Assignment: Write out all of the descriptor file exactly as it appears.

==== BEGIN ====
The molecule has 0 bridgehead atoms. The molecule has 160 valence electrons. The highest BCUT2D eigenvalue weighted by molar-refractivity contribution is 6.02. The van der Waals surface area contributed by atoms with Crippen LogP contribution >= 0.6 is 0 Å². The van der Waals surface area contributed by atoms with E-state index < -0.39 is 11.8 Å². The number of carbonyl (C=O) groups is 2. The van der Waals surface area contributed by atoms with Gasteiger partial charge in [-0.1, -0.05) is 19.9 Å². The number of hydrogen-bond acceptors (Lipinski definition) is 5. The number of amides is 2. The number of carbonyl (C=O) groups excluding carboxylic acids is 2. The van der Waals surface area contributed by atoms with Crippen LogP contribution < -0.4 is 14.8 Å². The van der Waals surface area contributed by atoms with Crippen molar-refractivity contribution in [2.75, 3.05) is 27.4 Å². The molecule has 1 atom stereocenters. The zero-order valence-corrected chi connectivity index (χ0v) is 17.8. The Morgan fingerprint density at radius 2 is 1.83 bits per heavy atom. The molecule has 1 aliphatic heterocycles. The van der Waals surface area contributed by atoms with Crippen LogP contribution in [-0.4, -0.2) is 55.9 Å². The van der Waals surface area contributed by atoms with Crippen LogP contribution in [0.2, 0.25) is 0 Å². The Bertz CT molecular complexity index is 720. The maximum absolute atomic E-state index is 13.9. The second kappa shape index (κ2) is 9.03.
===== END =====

The molecule has 0 bridgehead atoms. The molecule has 160 valence electrons. The highest BCUT2D eigenvalue weighted by molar-refractivity contribution is 6.02. The van der Waals surface area contributed by atoms with Crippen LogP contribution >= 0.6 is 0 Å². The van der Waals surface area contributed by atoms with E-state index < -0.39 is 11.8 Å². The number of carbonyl (C=O) groups is 2. The van der Waals surface area contributed by atoms with Gasteiger partial charge in [-0.1, -0.05) is 19.9 Å². The number of hydrogen-bond acceptors (Lipinski definition) is 5. The number of amides is 2. The number of carbonyl (C=O) groups excluding carboxylic acids is 2. The van der Waals surface area contributed by atoms with Crippen LogP contribution < -0.4 is 14.8 Å². The van der Waals surface area contributed by atoms with Crippen molar-refractivity contribution in [2.75, 3.05) is 27.4 Å². The molecule has 1 atom stereocenters. The zero-order valence-corrected chi connectivity index (χ0v) is 17.8. The Morgan fingerprint density at radius 2 is 1.83 bits per heavy atom. The molecule has 1 aliphatic heterocycles. The van der Waals surface area contributed by atoms with Crippen LogP contribution in [-0.4, -0.2) is 55.9 Å². The van der Waals surface area contributed by atoms with Crippen LogP contribution in [0.2, 0.25) is 0 Å². The Bertz CT molecular complexity index is 720. The maximum absolute atomic E-state index is 13.9. The second kappa shape index (κ2) is 9.03.